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Subject: There Will Be Blood: The Soviet-European Race To The Moon.1956-1970 rss

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Daniel Eig
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Huntington
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From the Spring of 1956 to the spring of 1970 the eyes of the world looked to the daring - reckless the critics would say - battle for space supremacy between the titans of Eurasia - the European Union in the west, and the Soviet Union in the East.

At the beginning, it seemed the race would be over before it even began. As their R&D teams worked furiously to develop rocket technology that had previously crept along in the half century since the Great War, the nations priorities began to diverge.

Europe showered their program with money after their Prime Minister gave a national address in '57 imploring the nation to get behind the space effort and boosting their budget to close to 100 mb. In retrospect, perhaps Europe greeted the challenge too enthusiastically as the nation demanded a multi-manned launch by the fall of '57, while their first satellite was still being prepared for launch. Humiliated that summer by admitting they could not reach Europe's expectations, they still bounced back after becoming the first nation to launch a satellite into orbit with, perhaps, a bit less stars in their eyes.

Meanwhile the Soviet's gave lip service to the effort - and then cut the program to the bone in the spring of '57 - not even 50 mc - to support their military program instead. Perhaps shaken by Europe's space fever, the money began to flow back in the fall - but only after key research scientists had begun to left.

The Soviet's launched their first satellite in the Spring, and on paper it seemed both programs were about equal - but though both spent most of 1958 researching and prepping unmanned capsules for launch the Soviet lapse in commitment still scarred the program - R&D was behind Europe's, and a crippling rocket production delay cancelled satellite launches in the fall. In Europe the lull in activity in '58 lead to more space backlash - under siege by activists Brussels reduced their budget by 20% in the Fall - for the first time the Soviets lead in budget.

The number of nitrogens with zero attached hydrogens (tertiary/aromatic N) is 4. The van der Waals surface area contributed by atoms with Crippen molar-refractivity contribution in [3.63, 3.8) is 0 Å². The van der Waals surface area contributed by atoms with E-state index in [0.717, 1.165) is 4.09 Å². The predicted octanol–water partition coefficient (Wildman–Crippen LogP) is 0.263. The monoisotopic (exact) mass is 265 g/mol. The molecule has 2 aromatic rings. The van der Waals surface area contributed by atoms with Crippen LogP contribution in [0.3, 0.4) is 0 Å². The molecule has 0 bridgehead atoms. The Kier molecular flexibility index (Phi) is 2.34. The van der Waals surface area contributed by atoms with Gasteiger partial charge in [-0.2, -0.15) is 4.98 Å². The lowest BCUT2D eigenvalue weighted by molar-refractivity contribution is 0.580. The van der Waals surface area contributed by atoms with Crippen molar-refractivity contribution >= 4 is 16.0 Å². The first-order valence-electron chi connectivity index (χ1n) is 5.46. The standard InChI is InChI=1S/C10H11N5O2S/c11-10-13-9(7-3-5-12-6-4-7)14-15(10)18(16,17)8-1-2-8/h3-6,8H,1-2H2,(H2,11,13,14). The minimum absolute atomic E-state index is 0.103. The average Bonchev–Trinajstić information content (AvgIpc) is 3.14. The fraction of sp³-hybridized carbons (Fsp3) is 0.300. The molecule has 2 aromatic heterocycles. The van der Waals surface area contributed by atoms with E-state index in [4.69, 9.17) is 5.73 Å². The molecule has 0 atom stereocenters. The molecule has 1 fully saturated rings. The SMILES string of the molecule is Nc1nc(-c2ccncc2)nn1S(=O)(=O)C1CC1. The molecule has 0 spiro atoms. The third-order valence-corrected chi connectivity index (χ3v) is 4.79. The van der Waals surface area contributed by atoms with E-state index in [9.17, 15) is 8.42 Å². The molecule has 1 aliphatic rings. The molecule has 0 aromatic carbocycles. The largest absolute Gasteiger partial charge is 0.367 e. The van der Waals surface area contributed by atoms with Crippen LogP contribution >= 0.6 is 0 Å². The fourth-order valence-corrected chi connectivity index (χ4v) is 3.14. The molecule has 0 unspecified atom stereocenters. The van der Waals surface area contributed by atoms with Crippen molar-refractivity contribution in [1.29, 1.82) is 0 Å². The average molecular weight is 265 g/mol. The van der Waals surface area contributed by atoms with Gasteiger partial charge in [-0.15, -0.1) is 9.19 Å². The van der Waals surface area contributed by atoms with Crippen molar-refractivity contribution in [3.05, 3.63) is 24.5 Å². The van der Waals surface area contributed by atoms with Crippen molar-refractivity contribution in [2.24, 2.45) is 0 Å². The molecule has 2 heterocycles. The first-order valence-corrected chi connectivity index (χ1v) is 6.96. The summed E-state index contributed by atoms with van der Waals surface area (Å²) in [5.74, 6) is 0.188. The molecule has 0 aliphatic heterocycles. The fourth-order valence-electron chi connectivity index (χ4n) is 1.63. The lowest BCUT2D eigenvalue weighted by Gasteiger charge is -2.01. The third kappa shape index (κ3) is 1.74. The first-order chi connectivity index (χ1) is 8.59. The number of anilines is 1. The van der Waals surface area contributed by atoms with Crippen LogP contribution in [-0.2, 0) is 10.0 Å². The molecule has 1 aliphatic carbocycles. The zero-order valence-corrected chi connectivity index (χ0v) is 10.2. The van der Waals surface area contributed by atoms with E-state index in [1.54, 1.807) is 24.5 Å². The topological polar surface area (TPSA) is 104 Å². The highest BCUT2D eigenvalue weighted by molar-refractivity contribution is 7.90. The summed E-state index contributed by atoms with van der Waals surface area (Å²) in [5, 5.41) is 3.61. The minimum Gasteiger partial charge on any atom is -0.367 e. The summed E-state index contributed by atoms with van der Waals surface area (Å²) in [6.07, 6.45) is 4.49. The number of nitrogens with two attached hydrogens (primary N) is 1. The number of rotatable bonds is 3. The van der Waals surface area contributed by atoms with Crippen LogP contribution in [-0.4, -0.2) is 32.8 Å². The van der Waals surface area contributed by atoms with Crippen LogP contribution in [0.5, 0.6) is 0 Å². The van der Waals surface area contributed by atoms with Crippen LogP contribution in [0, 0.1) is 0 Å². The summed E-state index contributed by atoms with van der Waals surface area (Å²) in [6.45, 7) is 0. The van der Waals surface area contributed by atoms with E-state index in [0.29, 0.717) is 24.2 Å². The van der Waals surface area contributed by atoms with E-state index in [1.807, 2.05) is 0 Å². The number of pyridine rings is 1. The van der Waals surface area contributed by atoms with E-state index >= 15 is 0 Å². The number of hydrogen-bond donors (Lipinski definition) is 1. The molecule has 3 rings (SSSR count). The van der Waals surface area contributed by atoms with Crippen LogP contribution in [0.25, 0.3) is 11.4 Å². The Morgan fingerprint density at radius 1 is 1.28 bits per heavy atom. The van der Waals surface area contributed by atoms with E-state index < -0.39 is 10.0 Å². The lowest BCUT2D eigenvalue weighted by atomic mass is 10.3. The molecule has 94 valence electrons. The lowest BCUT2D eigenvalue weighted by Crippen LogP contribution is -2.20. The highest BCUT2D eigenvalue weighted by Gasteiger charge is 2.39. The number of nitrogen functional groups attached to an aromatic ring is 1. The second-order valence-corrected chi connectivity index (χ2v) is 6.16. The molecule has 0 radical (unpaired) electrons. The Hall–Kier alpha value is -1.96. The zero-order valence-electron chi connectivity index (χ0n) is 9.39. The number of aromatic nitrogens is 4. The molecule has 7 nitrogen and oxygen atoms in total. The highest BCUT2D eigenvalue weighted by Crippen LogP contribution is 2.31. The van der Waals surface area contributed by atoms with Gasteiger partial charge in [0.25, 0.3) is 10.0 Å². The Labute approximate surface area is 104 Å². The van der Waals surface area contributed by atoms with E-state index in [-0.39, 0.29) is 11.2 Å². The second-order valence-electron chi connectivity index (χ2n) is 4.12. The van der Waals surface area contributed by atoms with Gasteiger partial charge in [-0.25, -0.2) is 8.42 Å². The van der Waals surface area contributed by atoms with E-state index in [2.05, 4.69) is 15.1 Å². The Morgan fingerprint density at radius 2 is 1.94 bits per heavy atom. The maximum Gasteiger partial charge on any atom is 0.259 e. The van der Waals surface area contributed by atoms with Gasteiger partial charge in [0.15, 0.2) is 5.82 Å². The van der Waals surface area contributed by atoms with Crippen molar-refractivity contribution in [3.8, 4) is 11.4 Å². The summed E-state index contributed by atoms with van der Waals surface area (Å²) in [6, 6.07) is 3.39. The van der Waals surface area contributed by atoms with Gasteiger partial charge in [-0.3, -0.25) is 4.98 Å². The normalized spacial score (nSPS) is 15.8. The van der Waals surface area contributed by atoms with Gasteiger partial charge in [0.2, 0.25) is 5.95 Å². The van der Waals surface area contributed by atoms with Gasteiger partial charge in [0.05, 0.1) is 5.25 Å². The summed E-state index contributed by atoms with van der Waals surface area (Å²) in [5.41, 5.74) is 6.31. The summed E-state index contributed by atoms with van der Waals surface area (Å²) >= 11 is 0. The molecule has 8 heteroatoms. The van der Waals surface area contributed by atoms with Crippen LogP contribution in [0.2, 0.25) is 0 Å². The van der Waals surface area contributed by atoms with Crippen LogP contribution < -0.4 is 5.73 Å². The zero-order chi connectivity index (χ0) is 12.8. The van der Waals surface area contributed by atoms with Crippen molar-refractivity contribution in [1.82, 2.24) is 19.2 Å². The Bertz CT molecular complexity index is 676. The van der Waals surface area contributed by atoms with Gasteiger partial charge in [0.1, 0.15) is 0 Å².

The divergence in the tone of the two programs were highly apparent in '59 and '60. Perhaps with a touch of space fever still, Europe fell in love with the dashing Major Reynolds, who boldly tried to become the first man in space in his Daedalus capsule - only to be beaten by accident after accident - failed launches, a freak storm that damaged the launch facility, and a botched landing on his second sub-obital attempt - this final one leaving him so severely injured he was forced to retire. Even their "advanced" Janus two-man capsule couldn't seem to get off the ground, as a their rocket remained stuck thanks to a coolant leak - cancelling what should have been a ground breaking mission.

The Soviets, watching the roller coaster ride of Europe, opted for a slower approach emphasizing unmanned launches. Pleased with their more cautious approach, in 1960 the military gave their blessing to their manned program - transferring over 3 of their most experienced astronauts. In 1961, they decided to spend their budget on hardware after a spectacular hardware advance lead to their hardware costs that season to be slashed by half.

1961 became a year of triumph and tragedy. In Europe, Casey and Howard became the first men in space when their Janus capsule was successfully pulled from the waters of the Mediterranean. Later that Fall, Europe again celebrated as their first unmanned mission to the Moon beamed back pictures of the far side. Meanwhile the Soviet program, long focused on perfecting their unmanned capsules, was shocked when one of their most experienced astronauts died in a freak training accident.

Europe's triumph was short lived. In the Spring of '62, what should have been a routine Janus mission killed the hero's of Europe, Howard and Casey, as their capsule broke up in the atmosphere. The Janus program was halted for a complete redesign - effectively from scratch. With the Prometheus program still in development, Europe was left with only the Daedalus system - a capsule even the ESA referred to as inherently unsafe. Their unmanned program continued their string of triumphs though, and in the fall the first robotic probe landed on the surface of the Moon.

With both programs working on their two and three man capsules, as well as the robotic exploration of the solar system in 1963 - 1964 seemed like it should have been the Soviet's year. It started out well enough with their first manned launch, but budget mismanagement and R&D corruption lead to further missions being pushed back into 1965. Sickened by the slowing pace, a leading astronaut retired - a wake up call for the Soviet program. In the Fall of 65 and '66, the Soviet's sent their 3 man Soyuz into orbit several times. Times were good.

Europe too began to flex their muscles in space as well - with their busier launch schedule they pioneered both space docking and space EVA's, firsts for all of mankind.